We can all agree. Derek Jeter is a nice guy. And he is team player. And he is good for morale. And he has a warm smile and is nice to kids and dogs. I get it. He's nice. In a world where most football players spend more time in court (or in jail) than on the field, and even good guy NASCAR drivers like Jeff Gordon are throwing punches at other racers, being nice is a rare quality in sports these days. But is it enough to justify a huge salary? And will Jeter's reputation even survive this operatic, over-blown negotiation?
Last season was not a landmark one for the captain: 10 home runs, 3 triples and a .270 BA. Not real shabby, but hardly living up to his billing, and his worst showing in 15 years. He still makes some amazing plays from time to time, but Cano has more than out-shined him in that category. Let's face it, Jeter is just not as young as he used to be.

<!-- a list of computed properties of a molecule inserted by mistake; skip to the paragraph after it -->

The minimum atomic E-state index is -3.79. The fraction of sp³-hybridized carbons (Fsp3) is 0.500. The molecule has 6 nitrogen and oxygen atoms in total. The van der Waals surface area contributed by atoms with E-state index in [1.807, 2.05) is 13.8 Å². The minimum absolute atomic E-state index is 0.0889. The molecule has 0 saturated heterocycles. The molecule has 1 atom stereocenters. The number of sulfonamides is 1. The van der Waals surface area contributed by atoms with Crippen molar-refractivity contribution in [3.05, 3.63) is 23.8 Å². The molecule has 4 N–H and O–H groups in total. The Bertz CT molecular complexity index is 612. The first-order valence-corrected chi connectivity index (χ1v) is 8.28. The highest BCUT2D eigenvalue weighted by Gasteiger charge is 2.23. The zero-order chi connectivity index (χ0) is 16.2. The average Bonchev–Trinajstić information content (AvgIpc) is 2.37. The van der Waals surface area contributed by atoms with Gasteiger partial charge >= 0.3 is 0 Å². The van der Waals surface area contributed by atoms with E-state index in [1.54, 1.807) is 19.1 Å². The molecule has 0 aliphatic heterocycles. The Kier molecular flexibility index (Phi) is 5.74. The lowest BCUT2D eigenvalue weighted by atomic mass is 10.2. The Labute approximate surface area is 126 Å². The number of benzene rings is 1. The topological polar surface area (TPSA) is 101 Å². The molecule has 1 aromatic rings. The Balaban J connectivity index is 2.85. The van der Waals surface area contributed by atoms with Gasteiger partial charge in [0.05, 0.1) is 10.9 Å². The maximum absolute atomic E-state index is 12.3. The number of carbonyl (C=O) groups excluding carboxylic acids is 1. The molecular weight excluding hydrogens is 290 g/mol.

Is he the force that keeps the Yankees together in hard times - that keeps spirits high and personalities from clashing? Who cares. Several post-season teams included rosters full of dysfunctional and volatile players.
I like Jeter. I have watched him grow as a player and a person. He seems like a genuine sincere man. He is good for the Yankees and good for the sport. But he is no longer great. The Yankees need to work on getting some pitchers that can actually, ah, pitch. And some batters who don't swing like they're going for the Empire State Building when the ball has bounced twice in front of the plate.
Boosting morale and raising spirits is for mascots.
Also, check out this from BleedingYankeeBlue. This guy has it right. Let's see how Jeter's composure fares in Beantown: "WHY BOSTON COULD SWAY JETER "